Easily the most exciting city in South America, Rio de Janeiro is also one of the most prominent medical tourism destinations on the continent. However, long before the city began to draw people on medical tourism looking for the perfect body (whether theirs or someone else's), Rio was a city of diamond miners and sugar cane plantation owners.
Brazil’s most iconic city was officially established in January 1565 by Portuguese settlers who promptly named the city for the month of its founding. With Sugarloaf Mountain acting as a natural deterrent to future invasions, the area seemed like an ideal place to set up camp. At this point, Rio was still populated by native indigenous tribes who numbered around 3,000. The natives depended on fishing and sugarcane plantations for their livelihood.
In the 17th century, when gold and diamonds were discovered in Minas Gerais, a region just north of Rio, the population began to increase. Portuguese settlers began arriving in larger numbers, and Rio soon developed into a prominent port. The city’s blossoming fortunes attracted French pirates who invaded the city on two occasions, only to be firmly expelled both times.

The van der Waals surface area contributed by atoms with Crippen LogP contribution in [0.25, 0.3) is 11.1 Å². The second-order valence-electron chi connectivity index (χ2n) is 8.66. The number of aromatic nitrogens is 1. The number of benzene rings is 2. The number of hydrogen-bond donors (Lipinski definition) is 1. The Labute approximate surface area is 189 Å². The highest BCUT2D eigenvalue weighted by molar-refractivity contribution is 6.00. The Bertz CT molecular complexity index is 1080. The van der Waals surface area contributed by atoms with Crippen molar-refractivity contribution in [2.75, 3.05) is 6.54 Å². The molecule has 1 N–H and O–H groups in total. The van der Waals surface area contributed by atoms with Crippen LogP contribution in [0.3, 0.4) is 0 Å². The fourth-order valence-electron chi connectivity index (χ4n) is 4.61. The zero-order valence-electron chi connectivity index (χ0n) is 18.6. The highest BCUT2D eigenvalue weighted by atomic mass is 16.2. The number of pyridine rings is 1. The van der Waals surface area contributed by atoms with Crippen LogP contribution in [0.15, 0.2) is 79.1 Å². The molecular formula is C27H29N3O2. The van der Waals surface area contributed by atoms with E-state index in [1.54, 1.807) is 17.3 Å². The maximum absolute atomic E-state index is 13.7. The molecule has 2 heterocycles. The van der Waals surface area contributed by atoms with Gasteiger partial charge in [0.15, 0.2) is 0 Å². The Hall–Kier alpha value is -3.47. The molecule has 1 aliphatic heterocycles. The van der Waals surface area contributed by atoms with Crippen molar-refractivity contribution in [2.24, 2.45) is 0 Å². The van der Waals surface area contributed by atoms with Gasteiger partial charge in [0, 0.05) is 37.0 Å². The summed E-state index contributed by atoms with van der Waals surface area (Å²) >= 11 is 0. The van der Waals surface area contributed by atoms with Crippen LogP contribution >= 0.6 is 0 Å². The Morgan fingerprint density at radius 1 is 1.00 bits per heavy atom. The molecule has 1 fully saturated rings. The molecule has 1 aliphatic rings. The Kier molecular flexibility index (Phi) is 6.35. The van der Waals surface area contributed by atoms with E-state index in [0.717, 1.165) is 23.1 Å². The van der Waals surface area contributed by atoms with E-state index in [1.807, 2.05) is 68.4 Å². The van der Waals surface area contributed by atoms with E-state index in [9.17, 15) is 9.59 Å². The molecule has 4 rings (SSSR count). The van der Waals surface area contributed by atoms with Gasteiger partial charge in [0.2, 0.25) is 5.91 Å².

By the end of the nineteenth century, the mines began to dry up, and increased competition from other sugar cane growers in the continent led to a decline in Rio’s fortunes. However, this Rio received an unexpected boost shortly thereafter. The Portuguese royal family temporarily relocated to Rio, making it the capital of Portugal for 13 years.
During this period, Rio witnessed massive growth with many of the city’s famed landmarks (ex: the Botanical Garden and the Royal Library) being built around this time. This was also when Rio’s much talked about socio economic divisions began to take shape. The affluent moved to the area today known as Zona Sul, located between the hill and the sea, while the poor retreated to the Zona Norte.
In 1815, Rio was established as the capital of Brazil. Six years later, the royal family moved back to Portugal, and Prince Dom Pedro I was appointed to rule the colony. After a rebellion, Dom Pedro declared independence from Portugal, and declared himself the emperor of Brazil.
When Dom Pedro abdicated, his son Dom Pedro II took over. Dom Pedro II ushered in an area of great prosperity for cariocas. Transportation, trade, and commerce all flourished under his tutelage. By the time the monarchy was abolished in 1889, Rio had become not just the political, but also the cultural capital of Brazil.